Redfin Reports Renters Staying Put Longer

(Illustration courtesy of Redfin)

Renters are less likely to move than they were a decade ago, as soaring housing costs have priced many out of homeownership, according to Redfin, Seattle.

A new report from Redfin found one in six (16.6%) U.S. renters had been in their home for 10 years or more in 2022, up from 13.9% a decade earlier.

Redfin also analyzed renter tenure by other timeframes:

One in six (16.4%) lived in their home for five to nine years in 2022, up from 14% a decade earlier.

Most renters (41.8%) stayed in their home for one to four years in 2022, up from 39.9% a decade earlier.

One-quarter of renters stayed in their home for 12 months or less before moving in 2022. That’s down from 32.2% in 2012.

“The uptick in tenure is beneficial for renters and their landlords,” Redfin Senior Economist Sheharyar Bokhari said. “While the fact that people are staying longer in their rentals may mean they can’t afford to buy a home in today’s market, staying put also means they’re saving some money that could eventually go toward a down payment if they do have a goal of homeownership.”

Bokhari noted staying in the same home means renters are likely to face smaller rent increases than if they move to a new rental home, and they’re saving money on moving costs and application fees. “Landlords typically prefer long-term tenants because they don’t have to spend money on cleaning and marketing vacant units,” he said.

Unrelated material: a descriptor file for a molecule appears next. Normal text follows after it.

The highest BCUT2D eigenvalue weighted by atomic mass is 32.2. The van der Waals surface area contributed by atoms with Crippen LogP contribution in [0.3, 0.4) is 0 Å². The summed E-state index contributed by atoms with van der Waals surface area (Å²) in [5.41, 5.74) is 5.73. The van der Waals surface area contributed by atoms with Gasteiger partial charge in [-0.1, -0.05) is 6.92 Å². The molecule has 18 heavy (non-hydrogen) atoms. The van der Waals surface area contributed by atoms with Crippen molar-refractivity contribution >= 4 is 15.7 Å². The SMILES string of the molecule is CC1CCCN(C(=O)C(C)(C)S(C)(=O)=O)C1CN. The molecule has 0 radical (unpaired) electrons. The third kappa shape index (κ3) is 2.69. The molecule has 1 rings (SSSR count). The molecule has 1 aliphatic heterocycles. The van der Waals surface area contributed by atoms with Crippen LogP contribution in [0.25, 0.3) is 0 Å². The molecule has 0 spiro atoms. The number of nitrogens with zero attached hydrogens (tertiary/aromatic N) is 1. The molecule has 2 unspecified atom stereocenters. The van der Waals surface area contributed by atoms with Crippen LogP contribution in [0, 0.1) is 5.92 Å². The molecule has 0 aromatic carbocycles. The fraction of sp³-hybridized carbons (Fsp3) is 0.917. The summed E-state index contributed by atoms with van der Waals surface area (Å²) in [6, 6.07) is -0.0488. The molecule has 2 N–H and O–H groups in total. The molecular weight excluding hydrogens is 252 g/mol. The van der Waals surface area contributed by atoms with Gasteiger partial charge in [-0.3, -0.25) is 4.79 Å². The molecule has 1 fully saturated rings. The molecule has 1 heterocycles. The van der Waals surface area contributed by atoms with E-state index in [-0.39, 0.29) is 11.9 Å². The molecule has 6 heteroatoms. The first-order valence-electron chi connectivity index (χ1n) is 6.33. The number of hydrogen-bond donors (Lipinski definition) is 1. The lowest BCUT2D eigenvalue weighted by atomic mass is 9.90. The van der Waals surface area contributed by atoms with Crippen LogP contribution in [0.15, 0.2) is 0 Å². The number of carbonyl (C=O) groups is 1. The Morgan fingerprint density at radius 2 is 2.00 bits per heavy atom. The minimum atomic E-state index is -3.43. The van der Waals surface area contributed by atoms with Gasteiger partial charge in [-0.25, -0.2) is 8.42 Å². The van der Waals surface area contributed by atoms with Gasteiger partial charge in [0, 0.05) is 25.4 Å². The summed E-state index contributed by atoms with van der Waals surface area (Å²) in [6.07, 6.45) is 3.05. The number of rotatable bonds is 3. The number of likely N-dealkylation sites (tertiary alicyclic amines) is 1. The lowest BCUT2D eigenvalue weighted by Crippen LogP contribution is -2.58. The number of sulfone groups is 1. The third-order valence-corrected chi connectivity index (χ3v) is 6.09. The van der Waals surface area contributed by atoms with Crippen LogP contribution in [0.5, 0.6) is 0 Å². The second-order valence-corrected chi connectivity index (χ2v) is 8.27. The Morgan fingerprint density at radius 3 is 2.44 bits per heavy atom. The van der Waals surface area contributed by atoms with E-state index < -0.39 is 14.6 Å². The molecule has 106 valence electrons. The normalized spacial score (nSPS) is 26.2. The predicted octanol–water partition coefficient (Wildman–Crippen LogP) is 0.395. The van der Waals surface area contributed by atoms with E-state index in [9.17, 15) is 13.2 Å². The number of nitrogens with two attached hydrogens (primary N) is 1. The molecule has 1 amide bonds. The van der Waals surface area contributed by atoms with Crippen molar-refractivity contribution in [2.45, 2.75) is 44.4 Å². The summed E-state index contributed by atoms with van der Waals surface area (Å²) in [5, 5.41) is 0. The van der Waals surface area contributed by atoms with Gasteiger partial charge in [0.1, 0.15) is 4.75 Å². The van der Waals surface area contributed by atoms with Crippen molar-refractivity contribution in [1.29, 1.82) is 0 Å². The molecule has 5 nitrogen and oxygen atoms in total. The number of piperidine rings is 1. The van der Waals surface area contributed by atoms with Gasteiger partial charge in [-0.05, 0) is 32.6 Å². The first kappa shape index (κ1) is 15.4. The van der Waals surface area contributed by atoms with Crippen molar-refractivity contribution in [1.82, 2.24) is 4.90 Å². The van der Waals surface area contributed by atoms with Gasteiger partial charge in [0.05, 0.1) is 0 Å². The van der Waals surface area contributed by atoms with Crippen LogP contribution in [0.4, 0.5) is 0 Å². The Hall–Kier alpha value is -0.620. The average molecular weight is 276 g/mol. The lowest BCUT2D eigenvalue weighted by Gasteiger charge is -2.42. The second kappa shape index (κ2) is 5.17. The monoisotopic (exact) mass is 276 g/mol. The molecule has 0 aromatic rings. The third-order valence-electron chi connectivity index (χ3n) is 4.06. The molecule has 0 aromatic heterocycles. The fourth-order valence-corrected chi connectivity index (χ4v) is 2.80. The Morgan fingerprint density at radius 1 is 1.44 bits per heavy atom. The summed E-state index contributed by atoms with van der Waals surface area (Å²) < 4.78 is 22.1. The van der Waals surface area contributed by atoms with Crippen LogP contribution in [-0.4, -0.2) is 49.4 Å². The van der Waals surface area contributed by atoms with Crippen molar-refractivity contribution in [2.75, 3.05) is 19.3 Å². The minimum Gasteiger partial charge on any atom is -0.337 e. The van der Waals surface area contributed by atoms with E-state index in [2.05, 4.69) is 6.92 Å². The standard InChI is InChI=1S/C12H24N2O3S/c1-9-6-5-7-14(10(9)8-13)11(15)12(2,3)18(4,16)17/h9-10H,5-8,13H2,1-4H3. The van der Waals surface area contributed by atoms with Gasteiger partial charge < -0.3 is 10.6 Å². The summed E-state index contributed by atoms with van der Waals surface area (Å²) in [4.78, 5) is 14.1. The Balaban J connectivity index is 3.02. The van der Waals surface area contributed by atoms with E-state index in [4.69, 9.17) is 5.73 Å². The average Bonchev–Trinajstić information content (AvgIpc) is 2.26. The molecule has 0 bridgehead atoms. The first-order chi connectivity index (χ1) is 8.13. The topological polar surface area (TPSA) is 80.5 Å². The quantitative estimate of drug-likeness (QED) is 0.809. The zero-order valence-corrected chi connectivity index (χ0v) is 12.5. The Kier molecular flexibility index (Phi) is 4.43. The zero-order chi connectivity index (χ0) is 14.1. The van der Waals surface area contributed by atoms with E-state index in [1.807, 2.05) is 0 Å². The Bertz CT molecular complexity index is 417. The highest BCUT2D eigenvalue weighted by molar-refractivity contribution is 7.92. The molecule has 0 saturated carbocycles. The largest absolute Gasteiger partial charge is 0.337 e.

There are several reasons renters are staying put in their homes longer than they used to:

First, some renters are priced out of homeownership. The median U.S. home-sale price has more than doubled since 2012 and has risen more than 40% since 2019 alone, and mortgage rates are near two-decade highs. That makes it difficult for renters to save for down payments and monthly mortgage payments, and encourages them to stay put.

Next, rental prices have risen, too. Asking rental prices have increased more than 20% since 2019, discouraging people from moving from one rental to another.

Finally, renting as a lifestyle has risen, too. “The pandemic-driven rise in remote work encouraged some Americans to be renters rather than homeowners so they could easily relocate for jobs or lifestyle without being tied down to a home they own,” Redfin said. “Some renters also choose to invest their money in places other than real estate. That increases renter tenure because those are the people who may have otherwise moved out of a rental into a home they purchased.”

Renters move less often than they did a decade ago, but they move much more often than homeowners. Just one in five (20.8%) renters nationwide moved in 2022, down from 28.9% in 2012. Just 7.6% of homeowners moved in 2022, up slightly from 6.4% in 2012, Redfin reported.

Bokhari noted renter tenure could start to decline soon because there was an apartment-building boom in 2023, giving renters more options for places to move and cooling rental-price growth.